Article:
Why it’s nice to have birds and bats in cities, how we can make new builds and retrofits for nesting architecturally interesting, and how to finally stop killing birds with our deadly modern architecture. All of this and more appears in the following article, which probably wouldn’t ever have been written if I hadn’t witnessed a red robin striking my window on that fateful day last April.
As active users of public space, as skaters, we’re often intrigued by the smallest of details which others pass without notice. Joints in the pavement, bench edges, materials, barrier-free accessibility or ease of movement around a city. Skaters spend a lot of time in the streets, so they understand the city and its workings quite well. They know the best places to spend their free time, where to stop and sit down, where to skate. They like the interaction with the city and its inhabitants, they prefer the city centre to the skatepark somewhere on the periphery. They also have a mutually influential relationship with other social stratas. So skaters just tend to be public space experts. You can quickly tell the quality of a space by the presence of a group of young people riding around on something.» entire article
Three individual buildings make up the church complex in the village of Lidečko. The baroque-style Church of St Katherine of Alexandria, the 16th century clergy house and a new parish community centre, which replaced the original 1950s cultural centre. The shape of the new parish centre follows the site boundary and delimits areas for outdoor activity. The symbolism of architecture as a processional passage underlines the meaning and function of the building. It begins with the public space in front of the church, continues along the walkway next to the covered outdoor space (with the inserted community centre), all the way to the back porch incorporating the remnants of the old stone wall. The community centre itself has variable layout options, a masonry load bearing structure, and larch shingle cladding. Building the Lidečko Parish Centre was a collective effort and the whole parish participated both financially and manually.» entire article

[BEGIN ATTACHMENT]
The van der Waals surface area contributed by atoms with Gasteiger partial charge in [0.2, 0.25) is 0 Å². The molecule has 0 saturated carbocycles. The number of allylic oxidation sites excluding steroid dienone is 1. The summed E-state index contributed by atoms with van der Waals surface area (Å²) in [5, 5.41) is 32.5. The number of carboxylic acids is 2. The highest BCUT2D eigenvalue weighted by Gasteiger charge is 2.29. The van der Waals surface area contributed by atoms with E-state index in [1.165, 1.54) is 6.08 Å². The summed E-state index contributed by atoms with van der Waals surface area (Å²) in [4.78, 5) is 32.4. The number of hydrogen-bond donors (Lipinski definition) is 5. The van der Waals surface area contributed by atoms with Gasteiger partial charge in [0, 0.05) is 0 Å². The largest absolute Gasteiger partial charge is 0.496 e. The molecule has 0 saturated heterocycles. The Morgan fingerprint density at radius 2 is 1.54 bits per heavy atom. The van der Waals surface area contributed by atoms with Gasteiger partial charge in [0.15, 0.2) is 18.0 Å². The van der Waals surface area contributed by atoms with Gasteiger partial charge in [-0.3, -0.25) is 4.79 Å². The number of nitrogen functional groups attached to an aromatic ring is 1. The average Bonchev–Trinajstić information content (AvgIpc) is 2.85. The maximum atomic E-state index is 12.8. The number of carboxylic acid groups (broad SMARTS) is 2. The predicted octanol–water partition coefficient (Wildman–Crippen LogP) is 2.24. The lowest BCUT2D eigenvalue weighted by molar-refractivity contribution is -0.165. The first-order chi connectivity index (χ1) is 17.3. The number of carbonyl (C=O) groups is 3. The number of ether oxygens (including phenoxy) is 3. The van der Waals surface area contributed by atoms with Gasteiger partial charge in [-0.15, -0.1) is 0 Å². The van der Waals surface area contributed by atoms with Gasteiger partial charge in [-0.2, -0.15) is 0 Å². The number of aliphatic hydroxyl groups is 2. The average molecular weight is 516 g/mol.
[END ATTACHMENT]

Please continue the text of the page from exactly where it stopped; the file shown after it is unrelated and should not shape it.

For the Slovak National Gallery building, a thorough renovation was long overdue—at least since the 2001 emergency closure of the exhibition space in the Bridging, a 1970s extension by architect Vladimír Dedeček connecting two opposite wings of the Gallery. Another part of the Gallery, the permanent exhibition this time, was closed off in 2012 due to inadequate conditions for the artwork. Finally, the library and the offices were shut down that same year. The renovation reconnects the disrupted functional relations, both inside the complex and with the neighbouring public areas. The main entrance axis from the old building’s courtyard is reaffirmed in the current layout, while a new axis, generated by Dedeček’s orthogonal grid, connecting the Gallery with the city centre, is integrated. Natural pedestrian paths are allowed to enter the ground floor and the courtyard. The Gallery becomes an open and welcoming institution.» entire article
This issue of ERA21 was originally meant to focus on Zoological Gardens. As summarised in the introduction text, diﬀerent impulses led to us shifting our ﬁeld of interest away from these places of worldly entertainment of looking into limited animal enclosures. The abstract act of erasing boundaries between people and wild animals crossed the popular glass divides of zoo exhibits. Animals range free now, in their natural territories—though these are greatly diminished due to human activity. And ERA21 is looking at ways of expanding these territories again, physically as well as semantically. It strives for emancipation from the subordination to the anthropocentric approach to the environment and for the discovery of new ecologies of interspecies coexistence. As it turns out, rewilding doesn't have to end in regression, instead it can stimulate a fascinating transgression.» entire article
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